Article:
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Michael Jordan is a disgrace as NBA owner

Blackhawks legends Bobby Hull Stan Mikitflank absentee Bobcats owner Michael Jordan Monday United Center. | Tom Cruze~Sun-Times

Blackhawks legends Bobby Hull and Stan Mikita flank absentee Bobcats owner Michael Jordan on Monday at the United Center. | Tom Cruze~Sun-Times

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Updated: May 9, 2012 10:28AM



There was Michael Jordan on Monday at the United Center, wearing a
Blackhawks jersey, watching a team (the Hawks) he has no
financial interest in perform a sport he knows nothing about, while his own franchise (the
Charlotte Bobcats) was being humiliated 800 miles away.

The man has pride, right?

Yet he stood with Hawks legends Stan Mikita and Bobby Hull in a city he has disowned, in a stadium he once owned, and smiled to the cameras while his Bobcats were being annihilated 101-73 in Washington by the lowly Wizards.

Jordan is the principal owner of the Bobcats.

It’s not fair to say the Bobcats are terrible. They are legendarily pitiable — to the point of embarrassment for the NBA, to the point that commissioner David Stern should step in and take them away from Jordan the way a government service will remove a child from an absent, uninterested parent.

It was shocking to see Jordan at the United Center. It was mind-boggling. Why, for heaven’s sake, wasn’t he with his team — a basketball team, remember, playing a sport Jordan gets — at least pretending to be concerned?

And, dear God, there he was again Tuesday, this time at Wrigley Field, watching the Cubs’ game against the St. Louis Cardinals. Chicago hockey, then baseball. What’s next, 16-inch softball?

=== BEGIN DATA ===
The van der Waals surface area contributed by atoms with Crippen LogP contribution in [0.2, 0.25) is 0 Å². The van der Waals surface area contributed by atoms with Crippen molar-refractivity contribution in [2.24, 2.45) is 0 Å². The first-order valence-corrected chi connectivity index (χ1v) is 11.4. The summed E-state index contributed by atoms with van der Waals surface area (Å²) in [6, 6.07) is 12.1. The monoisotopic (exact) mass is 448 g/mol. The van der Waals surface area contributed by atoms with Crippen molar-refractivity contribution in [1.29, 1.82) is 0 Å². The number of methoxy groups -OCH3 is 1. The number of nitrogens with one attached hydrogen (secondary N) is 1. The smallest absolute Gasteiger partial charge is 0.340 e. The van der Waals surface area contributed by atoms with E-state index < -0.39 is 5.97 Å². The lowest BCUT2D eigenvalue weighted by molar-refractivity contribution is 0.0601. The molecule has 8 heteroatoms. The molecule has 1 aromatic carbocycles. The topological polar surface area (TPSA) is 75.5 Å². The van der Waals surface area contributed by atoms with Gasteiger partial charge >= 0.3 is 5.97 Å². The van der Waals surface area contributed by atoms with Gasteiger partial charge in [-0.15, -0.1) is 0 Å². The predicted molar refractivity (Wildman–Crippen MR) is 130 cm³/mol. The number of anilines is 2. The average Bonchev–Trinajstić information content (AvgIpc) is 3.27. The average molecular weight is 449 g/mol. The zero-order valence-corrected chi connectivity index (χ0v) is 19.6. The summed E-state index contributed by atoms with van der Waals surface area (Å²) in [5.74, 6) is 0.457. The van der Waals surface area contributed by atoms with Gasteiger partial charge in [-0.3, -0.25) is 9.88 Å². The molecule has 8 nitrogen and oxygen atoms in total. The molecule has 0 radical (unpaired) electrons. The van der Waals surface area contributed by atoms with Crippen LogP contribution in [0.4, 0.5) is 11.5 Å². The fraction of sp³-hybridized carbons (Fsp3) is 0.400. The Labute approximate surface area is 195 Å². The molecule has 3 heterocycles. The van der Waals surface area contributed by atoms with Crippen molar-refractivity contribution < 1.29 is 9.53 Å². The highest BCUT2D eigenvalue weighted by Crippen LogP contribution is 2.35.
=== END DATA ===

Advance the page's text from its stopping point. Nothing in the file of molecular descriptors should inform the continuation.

Jordan supposedly is all about winning. Isn’t that his image? Isn’t that how he collects his $50 million a year in endorsement earnings?

The killer who is so vicious that he can’t let a single slight from his playing days go without retribution in speech or act has overseen some of the biggest messes in basketball. Start with his ugly management roles with the Wizards, his draft selections of losers such as Kwame Brown and his bad coaching choices. And now his neglect of an entire franchise likely has become the bottom of the abyss.

Back in 1972-73, the Philadelphia 76ers finished 9-73 for a record-worst .110 winning percentage. The Bobcats are 7-57 in this lockout-shortened season. If they lose their last two games and go 7-59, they’ll finish with a .106 winning percentage. Worst ever.

So, we must ask, who is Michael Jordan?

We know he’s a gambler, so is he tanking to guarantee a lottery ball?

Research shows the Bobcats have had nine lottery picks in eight years, including the No. 2, No. 3, No. 5, No. 7, No. 8, No. 9, No. 9,
No. 12 and No. 13 picks.

After all that, they have Derrick Brown at small forward, D.J. White at power forward and Gerald Henderson at shooting guard.

We know Jordan is a hedonist.

He golfs, skis, goes to resorts, smokes cigars and looks beautiful. But he seems to stand for nothing. No charities, no statements about world issues, no cares beyond himself, no strength of character, no using the astounding public platform he has.

Is his image bulletproof? Is the public so shallow that it will gawk at His Airness forever, even as his feet of clay turn to mud?

Remember when he was the star of the team with the greatest record ever, the 1995-96 Bulls, who finished the regular season 72-10 and blew through the playoffs with a 15-3 record? An 87-13 record in one year!

At their current rate, MJ’s Bobcats would need almost 13 years to win that many games.

It’s possible Jordan is a lost soul, uncertain about what to do in a world where his court skills don’t matter except for what they evoke. That’s a tough spot to be in, money be damned. Because how, unless you shed that old skin and pursue a new passion, do you find fulfillment and become anything other than what you once were?

It’s also possible Jordan just doesn’t care. His good times on the links and in the restaurants, skyboxes and gambling dens might be all he needs.

But owners own. And Jordan is a terrible owner.

Back in 1996, Jordan told me: ‘‘Look, I know I could score as many points as I want to score. If I decided to average 37 points a game, 40 points a game, and didn’t give a damn about wins or what this team does, I could do it. But I want to win. I want everybody to have that same feeling.’’

What happened?



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